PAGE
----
“I don’t like to be in underwear on the Internet, it’s my first time,” she said. “I felt I had to do this. I’m doing this in solidarity… We’re weaponizing our bodies to help them (sex workers). I’m happy about that.”
And he speaks to another student who really gets to the heart of the issue:
“For me, as well as showing support for sex workers — and women in general — it was a great opportunity to shed light on how hypocritical and incohesive that lawsuit is,” said former UQAM literature student Stephanie Paquet. “It’s quite infuriating to see l’UQAM invest so much time, energy and money into such a small matter while they’ve been avoiding addressing some major issues that take part inside their walls regarding sexual harassment.”
And isn’t that usually the case with these kinds of stories? Institutions make a big deal over something minor, or over someone calling attention to a bigger problem. Just deal with the bigger problem.
Legislature sits (Friday, 9am) — cancelled due to Prince Philip’s death
Is Criticizing Immigration Racist? (Friday, 2pm) — virtual debate with Liban Abokor from Youth LEAPS, Rohini Bannerjee from Saint Mary’s University, Carey Newman from the University of Victoria, and moderated by journalist and podcaster Hannah Sung.
Canada is one of the most multicultural countries globally, where more than one in five people is an immigrant. Immigrants have contributed to Canadian society in every way, from politics to the arts to science to industry. But in every generation, there has been a recurring wave of criticism of immigration in Canada. So, we ask this simple question: is criticizing immigration a debate around the efficacy of immigration policy, or is attacking immigration or criticizing specific immigrants masking a deeper problem that centres around race and ethnicity?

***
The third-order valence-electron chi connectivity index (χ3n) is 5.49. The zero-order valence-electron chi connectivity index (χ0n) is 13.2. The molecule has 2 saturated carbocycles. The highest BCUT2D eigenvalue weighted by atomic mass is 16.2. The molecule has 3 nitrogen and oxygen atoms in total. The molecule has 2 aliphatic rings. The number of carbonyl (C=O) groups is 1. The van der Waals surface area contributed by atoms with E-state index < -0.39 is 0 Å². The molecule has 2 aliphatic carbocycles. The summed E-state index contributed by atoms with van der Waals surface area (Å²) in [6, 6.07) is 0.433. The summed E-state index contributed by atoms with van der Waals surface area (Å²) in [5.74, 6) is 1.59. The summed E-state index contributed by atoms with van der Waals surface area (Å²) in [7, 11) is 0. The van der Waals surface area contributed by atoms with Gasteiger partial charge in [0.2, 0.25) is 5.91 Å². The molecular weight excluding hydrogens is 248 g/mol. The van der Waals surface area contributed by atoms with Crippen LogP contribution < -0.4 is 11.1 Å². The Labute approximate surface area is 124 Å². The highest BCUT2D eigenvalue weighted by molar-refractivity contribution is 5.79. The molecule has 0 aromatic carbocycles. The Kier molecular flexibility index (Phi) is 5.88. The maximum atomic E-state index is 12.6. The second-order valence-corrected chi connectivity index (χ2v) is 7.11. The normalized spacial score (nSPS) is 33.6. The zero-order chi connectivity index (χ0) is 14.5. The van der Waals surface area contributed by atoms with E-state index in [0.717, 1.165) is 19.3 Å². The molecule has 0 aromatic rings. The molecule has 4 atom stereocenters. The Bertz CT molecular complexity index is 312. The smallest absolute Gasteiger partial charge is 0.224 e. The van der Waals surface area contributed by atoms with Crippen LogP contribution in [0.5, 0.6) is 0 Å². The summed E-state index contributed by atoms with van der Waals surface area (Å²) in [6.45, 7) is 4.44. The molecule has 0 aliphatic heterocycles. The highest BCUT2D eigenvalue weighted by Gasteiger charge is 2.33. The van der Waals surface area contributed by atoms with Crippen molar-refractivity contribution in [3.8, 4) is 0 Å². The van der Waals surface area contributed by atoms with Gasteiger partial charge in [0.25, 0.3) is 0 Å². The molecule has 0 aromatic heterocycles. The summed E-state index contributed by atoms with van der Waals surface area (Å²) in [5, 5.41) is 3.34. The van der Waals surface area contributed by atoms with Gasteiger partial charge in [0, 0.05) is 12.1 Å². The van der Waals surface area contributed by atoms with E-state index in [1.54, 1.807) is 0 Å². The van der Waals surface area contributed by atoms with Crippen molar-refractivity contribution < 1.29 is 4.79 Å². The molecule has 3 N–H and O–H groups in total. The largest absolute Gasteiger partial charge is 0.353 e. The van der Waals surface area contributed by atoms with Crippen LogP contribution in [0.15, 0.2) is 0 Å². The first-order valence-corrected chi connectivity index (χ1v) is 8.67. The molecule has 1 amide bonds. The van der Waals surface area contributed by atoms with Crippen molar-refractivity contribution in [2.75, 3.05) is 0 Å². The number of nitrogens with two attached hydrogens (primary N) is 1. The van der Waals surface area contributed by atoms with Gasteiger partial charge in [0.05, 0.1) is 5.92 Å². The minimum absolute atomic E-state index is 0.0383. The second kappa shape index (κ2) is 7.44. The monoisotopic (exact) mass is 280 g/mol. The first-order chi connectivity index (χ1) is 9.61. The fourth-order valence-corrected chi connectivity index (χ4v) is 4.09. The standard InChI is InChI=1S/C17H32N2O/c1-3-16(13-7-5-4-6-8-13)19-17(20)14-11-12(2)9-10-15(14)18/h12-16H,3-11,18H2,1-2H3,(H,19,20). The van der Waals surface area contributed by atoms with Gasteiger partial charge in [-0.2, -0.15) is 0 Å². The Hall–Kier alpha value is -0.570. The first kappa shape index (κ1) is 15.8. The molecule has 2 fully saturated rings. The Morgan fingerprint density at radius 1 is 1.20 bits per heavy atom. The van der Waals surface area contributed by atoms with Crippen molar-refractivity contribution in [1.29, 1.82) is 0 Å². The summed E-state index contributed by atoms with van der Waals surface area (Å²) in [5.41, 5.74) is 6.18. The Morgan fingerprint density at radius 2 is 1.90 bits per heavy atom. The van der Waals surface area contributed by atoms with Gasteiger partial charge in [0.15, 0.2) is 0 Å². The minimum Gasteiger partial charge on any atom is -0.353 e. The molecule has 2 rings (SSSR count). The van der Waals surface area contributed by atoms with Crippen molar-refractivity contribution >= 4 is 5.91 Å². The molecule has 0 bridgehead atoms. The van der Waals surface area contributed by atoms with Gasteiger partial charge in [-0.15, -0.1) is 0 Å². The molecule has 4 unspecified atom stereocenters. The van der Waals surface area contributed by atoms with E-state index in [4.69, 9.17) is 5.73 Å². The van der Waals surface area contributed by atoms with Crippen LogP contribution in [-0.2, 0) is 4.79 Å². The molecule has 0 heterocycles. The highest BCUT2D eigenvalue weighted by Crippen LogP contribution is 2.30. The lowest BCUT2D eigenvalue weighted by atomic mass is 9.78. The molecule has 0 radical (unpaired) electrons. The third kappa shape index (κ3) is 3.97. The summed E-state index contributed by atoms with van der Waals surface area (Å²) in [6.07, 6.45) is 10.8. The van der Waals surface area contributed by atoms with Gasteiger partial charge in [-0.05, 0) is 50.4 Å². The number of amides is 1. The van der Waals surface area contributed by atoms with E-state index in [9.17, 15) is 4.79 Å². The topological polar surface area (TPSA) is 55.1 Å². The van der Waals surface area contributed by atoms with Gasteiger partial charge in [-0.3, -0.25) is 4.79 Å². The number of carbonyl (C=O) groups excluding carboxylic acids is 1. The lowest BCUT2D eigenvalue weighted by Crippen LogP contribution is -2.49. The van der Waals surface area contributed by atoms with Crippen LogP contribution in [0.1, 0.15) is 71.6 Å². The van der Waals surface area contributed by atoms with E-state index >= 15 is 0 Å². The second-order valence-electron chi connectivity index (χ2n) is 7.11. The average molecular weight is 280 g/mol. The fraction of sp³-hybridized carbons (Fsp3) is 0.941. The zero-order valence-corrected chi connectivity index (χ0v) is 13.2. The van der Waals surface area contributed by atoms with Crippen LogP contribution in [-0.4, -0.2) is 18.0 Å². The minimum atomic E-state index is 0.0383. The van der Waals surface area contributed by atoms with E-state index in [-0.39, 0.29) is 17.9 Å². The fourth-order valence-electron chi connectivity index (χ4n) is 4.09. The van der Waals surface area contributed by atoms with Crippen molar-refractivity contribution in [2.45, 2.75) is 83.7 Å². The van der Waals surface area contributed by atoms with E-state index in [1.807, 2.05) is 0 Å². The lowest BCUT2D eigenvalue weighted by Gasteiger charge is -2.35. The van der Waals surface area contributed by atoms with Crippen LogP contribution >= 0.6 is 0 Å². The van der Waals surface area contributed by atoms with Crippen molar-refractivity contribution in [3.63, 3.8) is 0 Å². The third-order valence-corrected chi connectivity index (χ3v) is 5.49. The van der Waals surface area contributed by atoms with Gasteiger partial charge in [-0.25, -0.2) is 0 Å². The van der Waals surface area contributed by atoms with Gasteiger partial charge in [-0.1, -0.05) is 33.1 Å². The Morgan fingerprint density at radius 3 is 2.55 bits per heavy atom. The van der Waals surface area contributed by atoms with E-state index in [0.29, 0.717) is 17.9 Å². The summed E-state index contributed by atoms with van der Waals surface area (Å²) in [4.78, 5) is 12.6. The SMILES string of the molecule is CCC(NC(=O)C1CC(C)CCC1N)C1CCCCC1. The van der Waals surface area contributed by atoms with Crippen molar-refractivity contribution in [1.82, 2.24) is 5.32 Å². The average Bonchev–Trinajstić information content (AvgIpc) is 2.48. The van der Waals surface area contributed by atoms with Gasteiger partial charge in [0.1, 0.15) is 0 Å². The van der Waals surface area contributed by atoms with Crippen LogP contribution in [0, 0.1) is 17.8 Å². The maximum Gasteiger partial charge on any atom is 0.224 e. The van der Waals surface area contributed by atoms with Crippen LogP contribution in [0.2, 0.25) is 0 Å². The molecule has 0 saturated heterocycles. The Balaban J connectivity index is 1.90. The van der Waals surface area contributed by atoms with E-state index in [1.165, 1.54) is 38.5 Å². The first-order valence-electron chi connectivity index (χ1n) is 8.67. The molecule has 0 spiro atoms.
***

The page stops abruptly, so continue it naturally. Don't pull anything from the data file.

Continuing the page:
Mount Saint Vincent
Artist Talk (Saturday, 2pm) — with Cynthia Arias Auz, whose work is included in Tactics for Staying Home in Uncertain Times, online at the MSVU Art Gallery until May 16. Registration and more info here.
In the harbour
05:00: Atlantic Sky, ro-ro container ship, arrives at Fairview Cove from Liverpool, England
06:00: ZIM Tarragona, container ship, arrives at Pier 42 from Valencia, Spain
11:30: Tannhauser, car carrier, sails from Autoport for sea
15:30: Atlantic Sky sails for New York
16:30: ZIM Tarragona sails for New York
18:00: Ilios, container ship, arrives at Pier 42 from New York
18:00: Oceanex Sanderling, ro-ro container, arrives at Pier 41 from St. John’s
09:00: Mia Desgagnes, oil tanker, arrives at Government Wharf (Sydney) from Quebec City
10:00: NS Laguna, oil tanker, sails from Point Tupper for sea
19:00: Maritime Amity, oil tanker, sails from Point Tupper for sea
Last night I watched a film with friends that goes by either Russian Ninja or Russian Terminator. The actors are Swedes speaking English, the plot is completely incoherent, and the fight and chase scenes are among the slowest and most inept I’ve ever seen. An enjoyable evening.